Few things build a bowhunter’s confidence like broadhead-tipped arrows flying like field points. Whether you shoot expandable or fixed-blade broadheads, sighting in and tuning them must be part of your preseason prep.
Broadheads have far more surface area than do field tips, so they magnify flight imperfections that can hurt accuracy. Tune your broadheads by shooting them alongside field tips. Shoot a broadhead into your target and follow it with two field tips, which eliminates the possibility of the broadhead cutting vanes or damaging shafts. If your broadheads and field tips group tightly in the bull’s-eye, you’re ready to hunt. If they don’t group consistently, don’t worry. Tuning broadheads is simple and rewarding.
Start by spin-testing your arrows with a tool like the Pine Ridge Arrow Inspector. Straight, well-assembled arrows spin tightly without wobble. If your arrow wobbles and the tip rotates in a circular motion, the arrow shaft might not be square to the insert. Remove the insert and use sandpaper or the G5 Arrow Squaring Device to square the arrow’s end. Reinstallthe insert and spin the arrow again with your broadhead. If it doesn’t wobble, mission accomplished! If the wobble persists, you might have a bent broadhead. Swap it with a head that spins true.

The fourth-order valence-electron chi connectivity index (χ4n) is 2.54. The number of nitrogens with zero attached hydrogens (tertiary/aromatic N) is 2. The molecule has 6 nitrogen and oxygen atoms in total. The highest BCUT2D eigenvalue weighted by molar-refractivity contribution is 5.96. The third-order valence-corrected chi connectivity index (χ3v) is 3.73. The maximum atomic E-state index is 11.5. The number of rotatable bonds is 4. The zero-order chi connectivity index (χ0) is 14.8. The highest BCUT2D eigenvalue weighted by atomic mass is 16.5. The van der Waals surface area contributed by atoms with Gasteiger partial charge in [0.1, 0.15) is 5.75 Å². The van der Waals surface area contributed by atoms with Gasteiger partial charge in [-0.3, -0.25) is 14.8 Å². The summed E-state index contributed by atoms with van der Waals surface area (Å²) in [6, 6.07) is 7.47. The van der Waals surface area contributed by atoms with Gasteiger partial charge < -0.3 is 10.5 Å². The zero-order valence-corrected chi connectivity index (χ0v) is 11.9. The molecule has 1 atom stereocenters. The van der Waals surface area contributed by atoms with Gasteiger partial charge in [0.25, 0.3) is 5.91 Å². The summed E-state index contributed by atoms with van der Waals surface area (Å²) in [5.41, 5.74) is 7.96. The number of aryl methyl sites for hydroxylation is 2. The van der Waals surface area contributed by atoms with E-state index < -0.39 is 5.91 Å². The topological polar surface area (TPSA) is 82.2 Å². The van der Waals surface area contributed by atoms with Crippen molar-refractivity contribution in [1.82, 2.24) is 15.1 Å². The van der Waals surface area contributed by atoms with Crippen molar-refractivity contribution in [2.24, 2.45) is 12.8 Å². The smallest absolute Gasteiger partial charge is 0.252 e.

Slight arrow-rest misalignments can cause broadheads and field tips to fly differently. Shoot one broadhead and follow it with two field tips. If the field tips group higher than the broadhead, your arrow rest is too low, which causes broadheads to plane lower than field tips. Slightly raise the rest, and shoot another group. Likewise, for lateral adjustments adjust the rest in the direction your field tips hit. Make adjustments in small increments until your broadheads and field tips group consistently.
Broadheads, especially those with large fixed blades, can steer arrows and cause flight inconsistencies. Even if you’ve paper-tuned your field tips, confirm your broadheads fly with bullet-point precision. Broadheads can produce tears that are tricky to read, so apply a thin layer of red lipstick to the vanes to identify them on white paper.
Stand 5 feet from the paper and shoot an arrow through it. Diagnose the tear and adjust your rest by following the tear’s direction with your rest. That is, if the tear is to the left, slightly move the rest left. If the tear is high, raise your rest or lower your nocking point. Adjust until the nock follows the hole cut by your broadhead.
Accurate broadhead flight increases your bowhunting effectiveness. Your arrows will penetrate deeper and group tighter, which boosts confidence as you draw and aim.